The number of Americans filing for unemployment benefits unexpectedly fell last week, hitting its lowest level since 1973, suggesting the labor market continued to gain momentum despite weak economic growth.

Initial claims for state unemployment benefits declined 6,000 to a seasonally adjusted 247,000 for the week ended April16, the lowest reading since November 1973, the Labor Department said on Thursday. Claims for the prior week were unrevised.

Economists polled by Reuters had forecast claims rising to263,000 in the latest week. Jobless claims have now been below300,000, a threshold associated with healthy labor market conditions, for 59 weeks, the longest stretch since 1973. 

The labor market is strengthening despite signs that economic growth braked sharply in the first quarter. But labor market strength, against the backdrop of weak growth and benign inflation, is probably insufficient for the Federal Reserve to move away from its policy of gradually raising interest rates.

The Fed lifted its benchmark overnight interest rate in December for the first time in nearly a decade and policy makers recently forecast only two more rate hikes this year.

The economy has been constrained by a strong dollar and weak global demand, which have undermined exports. Lower oil prices are also a drag, as they have eroded the profits of energy firms and prompted them to slash spending on capital projects.

First-quarter gross domestic product growth estimates are currently as low as a 0.2 percent annualized rate. The economy grew at a 1.4 percent rate in the fourth quarter.

A separate report on Thursday showed manufacturing activity in the mid-Atlantic region contracted in April after accelerating the prior month.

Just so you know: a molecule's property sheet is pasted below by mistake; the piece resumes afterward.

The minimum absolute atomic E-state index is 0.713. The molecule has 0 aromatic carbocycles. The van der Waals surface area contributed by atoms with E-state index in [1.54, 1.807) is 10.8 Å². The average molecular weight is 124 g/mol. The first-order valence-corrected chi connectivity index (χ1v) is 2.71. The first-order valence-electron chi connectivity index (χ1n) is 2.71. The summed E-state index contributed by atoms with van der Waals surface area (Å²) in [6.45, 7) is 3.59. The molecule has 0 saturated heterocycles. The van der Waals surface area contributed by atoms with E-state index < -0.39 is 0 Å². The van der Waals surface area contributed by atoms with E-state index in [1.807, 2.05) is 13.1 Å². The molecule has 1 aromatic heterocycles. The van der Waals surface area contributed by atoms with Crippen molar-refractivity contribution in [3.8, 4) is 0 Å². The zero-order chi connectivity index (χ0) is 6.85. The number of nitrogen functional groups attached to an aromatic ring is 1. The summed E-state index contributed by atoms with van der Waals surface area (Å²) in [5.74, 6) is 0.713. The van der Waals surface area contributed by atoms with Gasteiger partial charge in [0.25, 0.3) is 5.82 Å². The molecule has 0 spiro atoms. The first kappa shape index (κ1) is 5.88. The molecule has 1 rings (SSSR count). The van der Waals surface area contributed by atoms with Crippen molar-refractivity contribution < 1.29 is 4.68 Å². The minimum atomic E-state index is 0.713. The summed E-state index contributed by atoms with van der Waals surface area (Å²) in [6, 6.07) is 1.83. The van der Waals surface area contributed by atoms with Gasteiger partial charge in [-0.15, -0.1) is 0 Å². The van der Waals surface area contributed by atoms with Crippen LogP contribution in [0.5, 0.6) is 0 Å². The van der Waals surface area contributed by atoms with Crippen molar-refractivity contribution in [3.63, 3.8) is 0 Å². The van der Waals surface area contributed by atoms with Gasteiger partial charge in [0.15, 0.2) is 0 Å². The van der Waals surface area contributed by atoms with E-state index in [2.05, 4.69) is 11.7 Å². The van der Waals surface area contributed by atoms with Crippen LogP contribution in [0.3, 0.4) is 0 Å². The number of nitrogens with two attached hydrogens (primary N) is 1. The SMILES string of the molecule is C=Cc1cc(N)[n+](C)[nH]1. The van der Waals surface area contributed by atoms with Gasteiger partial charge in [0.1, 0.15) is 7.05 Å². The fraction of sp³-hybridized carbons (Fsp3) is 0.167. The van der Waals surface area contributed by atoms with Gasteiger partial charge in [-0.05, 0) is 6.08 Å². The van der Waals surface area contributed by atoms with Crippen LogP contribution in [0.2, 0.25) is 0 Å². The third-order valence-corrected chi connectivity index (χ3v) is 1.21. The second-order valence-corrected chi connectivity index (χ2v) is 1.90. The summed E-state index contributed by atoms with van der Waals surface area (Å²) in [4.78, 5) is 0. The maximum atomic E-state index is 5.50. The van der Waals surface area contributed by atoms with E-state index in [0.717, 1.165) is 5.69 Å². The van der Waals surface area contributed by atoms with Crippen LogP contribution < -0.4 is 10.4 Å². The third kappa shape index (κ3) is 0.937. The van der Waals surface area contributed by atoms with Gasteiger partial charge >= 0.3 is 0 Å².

The Philadelphia Federal Reserve said its business conditions index fell to -1.6 this month from a reading of 12.4 in March. But the survey's indicators of future activity showed continued improvement, suggesting that the relapse could be temporary.

U.S. financial markets were little moved by the reports.

A Labor Department analyst said there were no special factors influencing last week's claims data and only claims for the District of Columbia had been estimated. The four-week moving average of claims, considered a better measure of labor market trends as it irons out week-to-week volatility, fell 4,500 to 260,500 last week.

The claims report covered the survey week for April non farm payrolls. The four-week average of claims rose only 1,000 between the March and April survey periods, suggesting another strong month of employment gains.

Payrolls increased 215,000 in March. The claims report also showed the number of people still receiving benefits after an initial week of aid dropped 39,000 to 2.14 million in the week ended April 9, the lowest level since November 2000.

The four-week average of the so-called continuing claims decreased 10,750 to 2.17 million, also the lowest reading since November 2000.

By Lucia Mutikani - Reuters (Editing by Andrea Ricci)